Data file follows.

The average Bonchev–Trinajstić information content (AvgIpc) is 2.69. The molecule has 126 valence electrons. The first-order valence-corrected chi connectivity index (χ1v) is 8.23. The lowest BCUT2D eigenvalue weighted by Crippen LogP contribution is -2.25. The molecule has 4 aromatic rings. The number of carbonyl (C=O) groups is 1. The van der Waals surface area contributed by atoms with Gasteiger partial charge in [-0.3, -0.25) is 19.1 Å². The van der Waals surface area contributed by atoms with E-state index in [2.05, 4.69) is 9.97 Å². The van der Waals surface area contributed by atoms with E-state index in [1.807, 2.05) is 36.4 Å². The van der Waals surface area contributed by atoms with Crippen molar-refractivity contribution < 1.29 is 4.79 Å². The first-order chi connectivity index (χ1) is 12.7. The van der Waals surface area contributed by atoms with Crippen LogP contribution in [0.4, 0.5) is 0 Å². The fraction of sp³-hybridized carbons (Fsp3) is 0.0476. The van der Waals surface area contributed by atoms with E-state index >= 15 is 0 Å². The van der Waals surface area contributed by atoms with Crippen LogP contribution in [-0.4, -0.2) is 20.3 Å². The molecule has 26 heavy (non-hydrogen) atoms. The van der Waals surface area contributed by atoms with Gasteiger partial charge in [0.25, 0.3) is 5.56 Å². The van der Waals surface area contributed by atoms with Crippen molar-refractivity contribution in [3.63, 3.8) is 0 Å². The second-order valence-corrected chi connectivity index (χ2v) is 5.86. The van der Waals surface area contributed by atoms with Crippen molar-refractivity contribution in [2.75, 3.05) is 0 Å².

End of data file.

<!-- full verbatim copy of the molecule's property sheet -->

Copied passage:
The average Bonchev–Trinajstić information content (AvgIpc) is 2.69. The molecule has 126 valence electrons. The first-order valence-corrected chi connectivity index (χ1v) is 8.23. The lowest BCUT2D eigenvalue weighted by Crippen LogP contribution is -2.25. The molecule has 4 aromatic rings. The number of carbonyl (C=O) groups is 1. The van der Waals surface area contributed by atoms with Gasteiger partial charge in [-0.3, -0.25) is 19.1 Å². The van der Waals surface area contributed by atoms with E-state index in [2.05, 4.69) is 9.97 Å². The van der Waals surface area contributed by atoms with E-state index in [1.807, 2.05) is 36.4 Å². The van der Waals surface area contributed by atoms with Crippen molar-refractivity contribution < 1.29 is 4.79 Å². The first-order chi connectivity index (χ1) is 12.7. The van der Waals surface area contributed by atoms with Crippen LogP contribution in [0.4, 0.5) is 0 Å². The fraction of sp³-hybridized carbons (Fsp3) is 0.0476. The van der Waals surface area contributed by atoms with E-state index >= 15 is 0 Å². The van der Waals surface area contributed by atoms with Crippen LogP contribution in [-0.4, -0.2) is 20.3 Å². The molecule has 26 heavy (non-hydrogen) atoms. The van der Waals surface area contributed by atoms with Gasteiger partial charge in [0.25, 0.3) is 5.56 Å². The van der Waals surface area contributed by atoms with Crippen molar-refractivity contribution in [3.63, 3.8) is 0 Å². The second-order valence-corrected chi connectivity index (χ2v) is 5.86. The van der Waals surface area contributed by atoms with Crippen molar-refractivity contribution in [2.75, 3.05) is 0 Å².